President Obama on Wednesday tapped Joseph Clancy, interim head of the Secret Service, to run the agency full time after years of controversies came to a head last fall.
Clancy, a veteran of the Secret Service who has served in Obama’s protective detail, has been interim director since October, when agency head Julia Pierson resigned under pressure.
In January, the agency demoted four senior officials as it continued to deal with fallout from a series of security lapses, including a September incident when a man scaled the White House fence and made his way into the residence.
Obama administration officials have lauded Clancy for helping to implement multiple short term improvements to prevent breaches. Those enhancements included directing all White House ground personnel to undergo practical training and calls for additional funding for that effort.
In addition to the September fence jumper, concern was raised after an armed guard who did not have security clearance was able to ride in an elevator with Obama while he was visiting the Centers for Disease Control and Prevention in Atlanta last year. The Secret Service had also faced criticism two years earlier when agents were involved in soliciting prostitutes ahead of Obama's visit to Colombia for a conference.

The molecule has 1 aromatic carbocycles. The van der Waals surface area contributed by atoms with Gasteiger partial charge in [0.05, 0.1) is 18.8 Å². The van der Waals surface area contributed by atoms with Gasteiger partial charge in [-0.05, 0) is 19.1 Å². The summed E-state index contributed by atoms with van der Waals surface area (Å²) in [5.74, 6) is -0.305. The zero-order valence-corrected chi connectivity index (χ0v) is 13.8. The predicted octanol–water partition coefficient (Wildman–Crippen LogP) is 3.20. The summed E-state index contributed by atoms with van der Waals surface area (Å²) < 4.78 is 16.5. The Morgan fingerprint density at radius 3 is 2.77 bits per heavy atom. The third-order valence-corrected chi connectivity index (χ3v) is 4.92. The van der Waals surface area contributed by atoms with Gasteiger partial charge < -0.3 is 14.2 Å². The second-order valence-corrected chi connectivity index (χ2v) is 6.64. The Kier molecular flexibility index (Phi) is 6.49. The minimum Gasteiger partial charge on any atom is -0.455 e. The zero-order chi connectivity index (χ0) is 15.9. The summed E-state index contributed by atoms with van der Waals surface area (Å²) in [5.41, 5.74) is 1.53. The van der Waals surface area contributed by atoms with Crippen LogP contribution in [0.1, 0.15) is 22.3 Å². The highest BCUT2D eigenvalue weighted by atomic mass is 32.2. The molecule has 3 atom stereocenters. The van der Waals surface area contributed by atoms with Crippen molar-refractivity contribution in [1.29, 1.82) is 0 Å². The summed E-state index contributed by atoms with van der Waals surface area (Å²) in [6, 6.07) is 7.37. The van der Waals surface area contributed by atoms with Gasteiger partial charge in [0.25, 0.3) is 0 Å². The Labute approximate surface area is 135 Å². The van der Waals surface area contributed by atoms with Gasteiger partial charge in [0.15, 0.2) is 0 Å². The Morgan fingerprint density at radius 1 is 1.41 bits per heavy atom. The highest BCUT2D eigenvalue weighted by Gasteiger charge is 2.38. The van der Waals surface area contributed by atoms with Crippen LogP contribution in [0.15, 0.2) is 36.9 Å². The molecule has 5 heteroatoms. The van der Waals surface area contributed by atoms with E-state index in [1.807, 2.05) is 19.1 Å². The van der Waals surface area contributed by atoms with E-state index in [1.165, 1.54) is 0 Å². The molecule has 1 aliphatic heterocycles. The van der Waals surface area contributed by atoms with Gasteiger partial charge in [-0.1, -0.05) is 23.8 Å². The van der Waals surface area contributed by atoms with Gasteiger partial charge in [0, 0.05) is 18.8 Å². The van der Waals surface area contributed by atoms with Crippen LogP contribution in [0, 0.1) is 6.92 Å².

A panel assembled last month by the Department of Homeland Security has called for a series of improvements, including a redesigned White House fence and additional training for staff.
“Acting Director Clancy is a dedicated public servant who has made important chances since he began the job and has started the process of reforming the service,” said Tom Perrelli, a former Department of Justice official who is on the DHS panel. “I look forward to working with him as he continues to implement the panel’s recommendations.”
White House officials have lauded Clancy for acting on recommendations by the panel that include making crucial personnel changes. The high-level officials reassigned within the agency came from various departments including protective operations and investigations.
With Obama’s appointment of Clancy on Wednesday, the president rejected calls from some members of Congress and the special panel for the agency to be run by an outsider.
"It is disappointing the president ignored the recommendation from the independent panel," said Rep. Jason Chaffetz (R-Utah), chairman of the House Oversight Committee. “The panel made it crystal clear that only a director from outside the agency would meet the needs of the agency today -- someone with a fresh perspective, free from allegiances and without ties to what has consistently been described as a ‘good old boys' network.' "
Lee reported from Los Angeles and Parsons from Washington.